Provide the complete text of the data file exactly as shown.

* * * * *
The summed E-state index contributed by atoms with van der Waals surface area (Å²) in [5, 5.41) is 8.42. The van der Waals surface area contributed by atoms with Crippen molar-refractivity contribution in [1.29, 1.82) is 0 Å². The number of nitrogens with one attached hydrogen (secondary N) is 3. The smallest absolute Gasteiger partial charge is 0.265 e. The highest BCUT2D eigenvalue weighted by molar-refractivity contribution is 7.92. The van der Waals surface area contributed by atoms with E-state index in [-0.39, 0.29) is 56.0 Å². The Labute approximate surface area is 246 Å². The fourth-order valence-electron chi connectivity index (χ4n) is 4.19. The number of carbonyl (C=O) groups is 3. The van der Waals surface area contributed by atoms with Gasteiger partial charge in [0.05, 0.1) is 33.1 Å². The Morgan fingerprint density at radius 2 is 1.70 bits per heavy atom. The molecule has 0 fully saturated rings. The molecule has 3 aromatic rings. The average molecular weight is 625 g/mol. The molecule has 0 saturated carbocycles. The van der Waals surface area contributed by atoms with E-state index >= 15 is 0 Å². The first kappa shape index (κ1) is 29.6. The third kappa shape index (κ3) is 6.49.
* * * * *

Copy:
The summed E-state index contributed by atoms with van der Waals surface area (Å²) in [5, 5.41) is 8.42. The van der Waals surface area contributed by atoms with Crippen molar-refractivity contribution in [1.29, 1.82) is 0 Å². The number of nitrogens with one attached hydrogen (secondary N) is 3. The smallest absolute Gasteiger partial charge is 0.265 e. The highest BCUT2D eigenvalue weighted by molar-refractivity contribution is 7.92. The van der Waals surface area contributed by atoms with E-state index in [-0.39, 0.29) is 56.0 Å². The Labute approximate surface area is 246 Å². The fourth-order valence-electron chi connectivity index (χ4n) is 4.19. The number of carbonyl (C=O) groups is 3. The van der Waals surface area contributed by atoms with Gasteiger partial charge in [0.05, 0.1) is 33.1 Å². The Morgan fingerprint density at radius 2 is 1.70 bits per heavy atom. The molecule has 0 fully saturated rings. The molecule has 3 aromatic rings. The average molecular weight is 625 g/mol. The molecule has 0 saturated carbocycles. The van der Waals surface area contributed by atoms with E-state index >= 15 is 0 Å². The first kappa shape index (κ1) is 29.6. The third kappa shape index (κ3) is 6.49.